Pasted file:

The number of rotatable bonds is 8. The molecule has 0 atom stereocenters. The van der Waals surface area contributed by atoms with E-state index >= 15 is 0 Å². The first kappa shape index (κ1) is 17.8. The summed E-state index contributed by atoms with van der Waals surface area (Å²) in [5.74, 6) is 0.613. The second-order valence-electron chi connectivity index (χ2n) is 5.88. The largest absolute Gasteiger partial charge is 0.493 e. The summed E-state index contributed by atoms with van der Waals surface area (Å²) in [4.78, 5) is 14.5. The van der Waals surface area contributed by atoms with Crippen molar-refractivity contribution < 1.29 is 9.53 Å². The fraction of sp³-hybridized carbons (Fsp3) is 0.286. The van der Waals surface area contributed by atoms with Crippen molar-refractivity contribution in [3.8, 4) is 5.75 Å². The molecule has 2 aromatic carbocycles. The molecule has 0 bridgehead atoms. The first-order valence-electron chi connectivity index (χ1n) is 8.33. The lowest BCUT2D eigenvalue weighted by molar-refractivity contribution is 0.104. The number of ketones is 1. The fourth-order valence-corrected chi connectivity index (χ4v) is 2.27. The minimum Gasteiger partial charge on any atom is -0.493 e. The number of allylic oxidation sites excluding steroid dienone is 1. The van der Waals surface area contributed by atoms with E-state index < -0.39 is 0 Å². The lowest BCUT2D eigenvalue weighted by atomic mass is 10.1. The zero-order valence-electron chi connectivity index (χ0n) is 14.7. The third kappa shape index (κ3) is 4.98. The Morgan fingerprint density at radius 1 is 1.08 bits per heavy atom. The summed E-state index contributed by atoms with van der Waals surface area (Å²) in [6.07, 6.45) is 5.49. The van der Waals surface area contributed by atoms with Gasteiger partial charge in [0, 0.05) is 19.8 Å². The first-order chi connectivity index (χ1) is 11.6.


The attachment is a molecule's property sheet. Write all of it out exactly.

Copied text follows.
The number of rotatable bonds is 8. The molecule has 0 atom stereocenters. The van der Waals surface area contributed by atoms with E-state index >= 15 is 0 Å². The first kappa shape index (κ1) is 17.8. The summed E-state index contributed by atoms with van der Waals surface area (Å²) in [5.74, 6) is 0.613. The second-order valence-electron chi connectivity index (χ2n) is 5.88. The largest absolute Gasteiger partial charge is 0.493 e. The summed E-state index contributed by atoms with van der Waals surface area (Å²) in [4.78, 5) is 14.5. The van der Waals surface area contributed by atoms with Crippen molar-refractivity contribution < 1.29 is 9.53 Å². The fraction of sp³-hybridized carbons (Fsp3) is 0.286. The van der Waals surface area contributed by atoms with Crippen molar-refractivity contribution in [3.8, 4) is 5.75 Å². The molecule has 2 aromatic carbocycles. The molecule has 0 bridgehead atoms. The first-order valence-electron chi connectivity index (χ1n) is 8.33. The lowest BCUT2D eigenvalue weighted by molar-refractivity contribution is 0.104. The number of ketones is 1. The fourth-order valence-corrected chi connectivity index (χ4v) is 2.27. The minimum Gasteiger partial charge on any atom is -0.493 e. The number of allylic oxidation sites excluding steroid dienone is 1. The van der Waals surface area contributed by atoms with E-state index < -0.39 is 0 Å². The lowest BCUT2D eigenvalue weighted by atomic mass is 10.1. The zero-order valence-electron chi connectivity index (χ0n) is 14.7. The third kappa shape index (κ3) is 4.98. The Morgan fingerprint density at radius 1 is 1.08 bits per heavy atom. The summed E-state index contributed by atoms with van der Waals surface area (Å²) in [6.07, 6.45) is 5.49. The van der Waals surface area contributed by atoms with Gasteiger partial charge in [0, 0.05) is 19.8 Å². The first-order chi connectivity index (χ1) is 11.6.